Lesson #2
There are two types of drip irrigation: built-in emitter drip tubing and point-source irrigation. Built-in emitters are most useful when you have an area where the plants are relatively close together or are well-established. This method ensures you are applying water evenly in the area you are irrigating. Point-source allows for more fine-tuned control over how much water each plant receives and is most effective when plants are spaced far apart. As your plants mature, you may find you want to switch from one method to the other. That’s no problem, the conversion kit works with either method.

Lesson #3
Important concepts in drip irrigation are pressure regulation and filtration. Residential drip systems function best under low-pressure situations. All drip systems require good filtration and without it tubing emitters can get clogged. Fortunately, it is easy to control both with a control zone kit (if you're starting from scratch) or a drip conversion kit (which has pressure regulation and filtration built in).

In the Los Angeles area, you could save more than 25,000 gallons per year by switching just 500 square feet from turf to low-water plants with drip irrigation.

Included in this guide

  • Built-in Emitter Drip Irrigation Guide ($9.95)
  • Soil Type Identification Worksheet
  • Controller Station ID Worksheet
  • A coupon good for $9.95 on a single purchase of $50 or more

Topics covered this guide

  • Choosing drip tubing and determining how much to order
  • Choosing blank tubing and determining how much to order
  • Planning for fittings
  • End-of-the-line set-ups
  • Testing the newly-installed system
  • Calculation worksheets and order forms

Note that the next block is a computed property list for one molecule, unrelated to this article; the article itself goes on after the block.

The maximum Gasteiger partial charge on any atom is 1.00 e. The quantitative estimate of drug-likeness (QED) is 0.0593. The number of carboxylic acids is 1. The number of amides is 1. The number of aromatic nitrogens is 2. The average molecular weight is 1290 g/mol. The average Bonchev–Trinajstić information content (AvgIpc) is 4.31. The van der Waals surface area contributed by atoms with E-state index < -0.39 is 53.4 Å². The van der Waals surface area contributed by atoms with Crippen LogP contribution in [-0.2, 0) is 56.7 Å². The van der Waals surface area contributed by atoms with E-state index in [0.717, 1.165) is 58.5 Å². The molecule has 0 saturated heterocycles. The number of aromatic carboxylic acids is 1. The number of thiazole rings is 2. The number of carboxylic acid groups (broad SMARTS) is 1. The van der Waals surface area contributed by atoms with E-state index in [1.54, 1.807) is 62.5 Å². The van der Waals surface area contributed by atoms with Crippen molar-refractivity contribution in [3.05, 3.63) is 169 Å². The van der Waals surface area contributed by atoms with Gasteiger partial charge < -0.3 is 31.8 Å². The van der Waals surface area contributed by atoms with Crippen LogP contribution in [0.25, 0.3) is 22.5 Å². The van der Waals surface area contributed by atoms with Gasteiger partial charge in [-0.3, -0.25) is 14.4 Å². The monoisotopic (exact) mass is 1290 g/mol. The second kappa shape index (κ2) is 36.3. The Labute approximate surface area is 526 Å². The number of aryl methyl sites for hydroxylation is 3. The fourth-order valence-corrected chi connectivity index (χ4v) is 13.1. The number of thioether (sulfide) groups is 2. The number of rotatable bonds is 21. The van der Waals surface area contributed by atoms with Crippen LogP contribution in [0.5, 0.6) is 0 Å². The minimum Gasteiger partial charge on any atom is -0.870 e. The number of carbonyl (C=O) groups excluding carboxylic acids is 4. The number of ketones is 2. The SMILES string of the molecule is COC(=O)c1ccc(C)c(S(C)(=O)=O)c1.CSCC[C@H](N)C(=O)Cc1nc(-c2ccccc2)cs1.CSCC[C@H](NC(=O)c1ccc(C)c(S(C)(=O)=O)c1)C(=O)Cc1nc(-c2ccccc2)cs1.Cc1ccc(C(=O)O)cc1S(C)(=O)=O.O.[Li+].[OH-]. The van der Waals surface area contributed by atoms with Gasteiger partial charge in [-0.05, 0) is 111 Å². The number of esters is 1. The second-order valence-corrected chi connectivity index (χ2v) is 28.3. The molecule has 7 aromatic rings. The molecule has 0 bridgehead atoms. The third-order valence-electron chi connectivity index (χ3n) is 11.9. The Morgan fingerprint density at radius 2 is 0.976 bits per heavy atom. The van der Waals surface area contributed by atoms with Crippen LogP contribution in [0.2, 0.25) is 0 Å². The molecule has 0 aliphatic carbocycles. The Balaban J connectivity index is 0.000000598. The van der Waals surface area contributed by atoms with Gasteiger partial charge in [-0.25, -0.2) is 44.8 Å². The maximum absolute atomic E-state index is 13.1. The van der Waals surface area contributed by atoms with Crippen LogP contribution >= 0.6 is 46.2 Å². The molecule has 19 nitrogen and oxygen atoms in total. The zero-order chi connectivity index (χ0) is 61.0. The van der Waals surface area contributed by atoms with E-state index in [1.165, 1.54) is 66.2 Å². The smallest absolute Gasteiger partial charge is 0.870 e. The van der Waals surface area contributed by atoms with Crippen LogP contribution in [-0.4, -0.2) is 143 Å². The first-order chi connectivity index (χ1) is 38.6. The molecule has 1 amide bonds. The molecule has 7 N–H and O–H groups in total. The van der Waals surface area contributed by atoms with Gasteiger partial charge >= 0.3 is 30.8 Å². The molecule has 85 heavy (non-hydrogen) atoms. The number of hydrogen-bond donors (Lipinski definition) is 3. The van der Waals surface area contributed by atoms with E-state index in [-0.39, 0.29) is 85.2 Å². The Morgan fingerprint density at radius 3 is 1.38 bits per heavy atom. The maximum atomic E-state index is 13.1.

• Pro tips for every step along the way

Converting from Sprinklers? Check out our authoritative Switch2Drip Guide: How to convert from sprinklers to drip irrigation to do it the easy way! This Built-in Emitter Drip Irrigation Guide in included in your $14.95 purchase price.

Drip Irrigation Glossary

Flow Rate (GPH): This is the rate at which water comes out of the tubing. Drip irrigation flow rates are measured in Gallons per Hour (as opposed to regular sprinklers which measure flow in Gallons per Minute).

Emitters and Emitter Spacing: Emitter is a fancy word for "hole where the water comes out of the tubing." The emitter is technically more than just the hole, but for homeowner installations, this is specific enough. Emitters can be built in to tubing directly (often called drip line) or can be installed separately for point-source irrigation design.

Lateral: Refers to a single run of tubing (or PVC pipes). It might be blank (supply) tubing, or it might be drip tubing, with emitters.

Distribution Tubing: Goes by too many names... you may also find it listed as Supply Tubing, Blank Tubing, and in the case of 1/4" diameter, spaghetti tubing! Fortunately no matter what you call it, it serves the same purpose—to bring water to another part of your yard without irrigating the soil/concrete/mulch along the way.